Neighbors in the scenic southern Colorado town of Westcliffe are fretting about property purchased there by a man connected to the leadership of the polygamous sect that was raided last month in Texas.
Custer County Assessor J.D. Henrich confirmed Thursday that Lee A. Steed, a senior official in the Fundamentalist Church of Jesus Christ of Latter Day Saints, bought a 5,800- square-foot house on 35 acres of land for $350,000 in 2006. He also bought another 85 acres last December for $428,900.
Steed last year also bought two homes in neighboring Fremont County, about 100 miles south of Denver.
Steed is a top aide to convicted FLDS leader Warren Jeffs, according to HateWatch, a nonprofit that bills itself as the organization "Keeping an Eye on the Radical Right."
The Southern Poverty Law Center put the FLDS on its hate group list in 2005 for beliefs that black people have been cursed by the devil and are an inferior race. FLDS has been practicing polygamy openly since 1930, 40 years after Mormon leaders renounced polygamy, a step required for Utah to be granted statehood. The Mormon church has no ties to the FLDS.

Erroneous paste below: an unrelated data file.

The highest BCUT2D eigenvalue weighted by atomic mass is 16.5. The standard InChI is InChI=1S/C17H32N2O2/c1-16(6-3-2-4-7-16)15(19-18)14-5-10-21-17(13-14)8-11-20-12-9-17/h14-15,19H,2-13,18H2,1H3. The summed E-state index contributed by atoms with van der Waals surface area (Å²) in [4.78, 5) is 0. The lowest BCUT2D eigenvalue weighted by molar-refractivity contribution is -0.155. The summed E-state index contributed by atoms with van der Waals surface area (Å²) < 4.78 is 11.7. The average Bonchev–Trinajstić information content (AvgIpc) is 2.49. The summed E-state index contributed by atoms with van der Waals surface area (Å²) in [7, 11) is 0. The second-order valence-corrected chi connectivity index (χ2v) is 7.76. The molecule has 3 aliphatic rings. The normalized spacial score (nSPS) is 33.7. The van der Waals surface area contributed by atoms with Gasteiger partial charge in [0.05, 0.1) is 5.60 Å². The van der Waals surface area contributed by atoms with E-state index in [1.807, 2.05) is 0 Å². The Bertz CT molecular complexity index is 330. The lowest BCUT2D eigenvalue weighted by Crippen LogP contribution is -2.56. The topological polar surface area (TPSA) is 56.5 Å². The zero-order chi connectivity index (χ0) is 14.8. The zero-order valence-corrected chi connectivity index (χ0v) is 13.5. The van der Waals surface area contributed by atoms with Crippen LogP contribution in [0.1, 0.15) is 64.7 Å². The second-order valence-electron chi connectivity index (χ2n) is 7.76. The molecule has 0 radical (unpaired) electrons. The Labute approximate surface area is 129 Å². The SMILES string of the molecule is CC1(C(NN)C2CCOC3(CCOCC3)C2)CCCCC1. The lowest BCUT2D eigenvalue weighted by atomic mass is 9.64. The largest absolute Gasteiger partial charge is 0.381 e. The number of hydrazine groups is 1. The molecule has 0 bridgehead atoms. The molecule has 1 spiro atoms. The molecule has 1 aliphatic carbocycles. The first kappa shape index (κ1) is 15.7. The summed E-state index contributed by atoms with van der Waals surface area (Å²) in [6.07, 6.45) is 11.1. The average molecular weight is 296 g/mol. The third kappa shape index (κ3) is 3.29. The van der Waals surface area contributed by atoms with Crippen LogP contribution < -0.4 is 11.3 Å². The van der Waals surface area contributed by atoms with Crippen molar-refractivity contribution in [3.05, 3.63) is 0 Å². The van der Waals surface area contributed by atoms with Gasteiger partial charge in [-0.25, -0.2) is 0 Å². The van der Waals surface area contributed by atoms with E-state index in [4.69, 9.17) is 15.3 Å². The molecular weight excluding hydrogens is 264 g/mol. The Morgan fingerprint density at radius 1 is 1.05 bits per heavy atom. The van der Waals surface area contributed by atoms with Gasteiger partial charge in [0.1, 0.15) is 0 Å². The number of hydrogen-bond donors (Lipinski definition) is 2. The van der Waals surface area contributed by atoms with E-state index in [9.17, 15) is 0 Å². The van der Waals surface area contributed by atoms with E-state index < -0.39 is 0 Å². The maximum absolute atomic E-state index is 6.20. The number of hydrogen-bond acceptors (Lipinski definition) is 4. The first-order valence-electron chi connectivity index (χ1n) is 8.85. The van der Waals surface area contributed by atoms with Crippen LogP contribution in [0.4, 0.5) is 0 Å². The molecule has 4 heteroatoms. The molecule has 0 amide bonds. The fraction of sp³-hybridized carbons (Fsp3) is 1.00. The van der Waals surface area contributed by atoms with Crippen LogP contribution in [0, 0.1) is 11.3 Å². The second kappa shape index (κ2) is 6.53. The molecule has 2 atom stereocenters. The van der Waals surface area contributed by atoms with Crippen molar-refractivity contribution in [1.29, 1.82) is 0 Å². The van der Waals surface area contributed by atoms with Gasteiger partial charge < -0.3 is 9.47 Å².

Last month, federal authorities raided an FLDS ranch in Eldorado, Texas, taking custody of 462 children to see how many may have been abused or forced to marry. The FLDS already has a presence in Colorado. In 2005, sect members purchased land outside Mancos, west of Durango, to build a retreat for Jeffs.
Squeezed between the Sangre de Cristo mountains to the west and the Wet Mountains to the east, Custer County has a population of about 3,900.
Kathleen Kerr, owner of the home next door to the house bought by Steed in Westcliffe, the Custer County seat, told HateWatch that ATVs patrol the property and that she hears occasional gunfire.